The Enron debacle shows what happens when information is sold as a means of production. And indeed, the nature of Enron was that it followed the logic of pure information flow itself by not distinguishing between trading, producing and consuming information.
But the end of the company brought home the point that however indirect the process of speculation might be, companies cannot spend “fictitious cash” indefinitely.
So here we have a complex relationship between the promises, the lies and the images which modern corporations present to their wealthy investors. And these all happen in the context of the spectrum of classes, from poor to wealthy, being exposes the same general story.
Just as much, this system cannot simply fool people at one time but must continue it’s operations over an definite period.
We can begin by saying “when the present world has escaped our control as totally as it has today, it is not surprising that we experience utter disaster.”
Expanding our view slightly, the connections between the Enron collapse, the Argentine collapse and September 11th can be seen on the immediate level that Washington has become an essentially mindless hive motivating by multiple, surging flows of money. Al-Qaida was essentially just one corrupt product of the vast surge of criminal activity swirling around the CIA, offshore banking, transnational corporations, international drug dealing and covert capitalism in general. Enron was even more clearly a product of this. The crisis of Argentina showed an IMF which barely noticed the falsity of its rhetoric of “global investment creating efficiency” as a corrupt cloud of transnational capital, including Enron Corporation, merely looted the Argentine economy. Enron had the best blind-eyes money could buy while Al-Qaida had the CIA veil and the Argentine looting was under the wing of the IMF.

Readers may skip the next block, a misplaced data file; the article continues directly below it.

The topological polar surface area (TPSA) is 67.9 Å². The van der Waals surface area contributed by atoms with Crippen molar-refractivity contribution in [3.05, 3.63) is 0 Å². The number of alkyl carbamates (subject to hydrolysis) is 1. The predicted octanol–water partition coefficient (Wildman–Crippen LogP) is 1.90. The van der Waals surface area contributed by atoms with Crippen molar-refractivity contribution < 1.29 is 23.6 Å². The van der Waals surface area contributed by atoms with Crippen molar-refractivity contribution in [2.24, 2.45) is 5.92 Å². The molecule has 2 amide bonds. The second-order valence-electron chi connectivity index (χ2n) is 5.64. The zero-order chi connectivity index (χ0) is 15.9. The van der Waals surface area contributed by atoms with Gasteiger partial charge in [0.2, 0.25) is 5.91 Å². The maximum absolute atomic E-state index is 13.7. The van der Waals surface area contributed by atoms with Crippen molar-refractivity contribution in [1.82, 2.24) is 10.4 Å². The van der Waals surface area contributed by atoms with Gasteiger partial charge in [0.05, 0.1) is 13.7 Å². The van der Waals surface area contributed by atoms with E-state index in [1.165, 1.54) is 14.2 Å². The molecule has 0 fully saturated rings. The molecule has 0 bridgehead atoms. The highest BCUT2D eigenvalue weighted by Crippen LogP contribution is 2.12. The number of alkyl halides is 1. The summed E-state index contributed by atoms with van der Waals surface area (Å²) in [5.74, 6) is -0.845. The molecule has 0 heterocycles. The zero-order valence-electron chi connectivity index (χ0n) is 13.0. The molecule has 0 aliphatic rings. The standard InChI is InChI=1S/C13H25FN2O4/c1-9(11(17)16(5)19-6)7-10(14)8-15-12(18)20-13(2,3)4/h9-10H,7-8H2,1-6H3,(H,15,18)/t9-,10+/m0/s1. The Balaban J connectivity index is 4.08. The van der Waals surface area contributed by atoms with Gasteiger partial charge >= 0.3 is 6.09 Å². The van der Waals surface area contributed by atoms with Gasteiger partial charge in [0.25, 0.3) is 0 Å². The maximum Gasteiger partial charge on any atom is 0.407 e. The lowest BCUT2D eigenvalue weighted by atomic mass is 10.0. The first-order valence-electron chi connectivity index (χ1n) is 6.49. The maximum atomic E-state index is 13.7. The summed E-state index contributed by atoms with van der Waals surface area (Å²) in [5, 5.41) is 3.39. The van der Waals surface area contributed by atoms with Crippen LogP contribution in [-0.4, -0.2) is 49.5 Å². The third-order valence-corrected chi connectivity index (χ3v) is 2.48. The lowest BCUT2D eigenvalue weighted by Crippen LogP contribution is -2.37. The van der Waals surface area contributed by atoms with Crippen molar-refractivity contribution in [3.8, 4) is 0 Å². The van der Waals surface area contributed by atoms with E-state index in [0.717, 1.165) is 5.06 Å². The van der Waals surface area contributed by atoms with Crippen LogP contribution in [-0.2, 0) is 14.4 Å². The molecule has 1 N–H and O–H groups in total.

Neither Enron nor Al-Qaida were ultimately enemies of the present system either. Rather, speculative, covert and criminal capital tends to organize its own demise. Enron saw its demise coming pitifully late. Ossama Bin Laden’s belief that he could challenge the American gang was exactly the megalomania that gang enterprises tend to nourish – Bin Laden and Kenneth Lay are a fine match for each other. But the end of these two hardly gives capital reason to sleep easy.
Hyman Minsky divided investment into three department, hedge, speculation and Ponzi. As the market expands, the Speculative and Ponzi sectors expand further and eventually bring down the market.
How can we politicize this functionalist schema. We can describe this as the coherence of the capitalist system. A Ponzi scheme is a system working against over-all investment system, it is essentially a break-down of the solidarity between capitalists.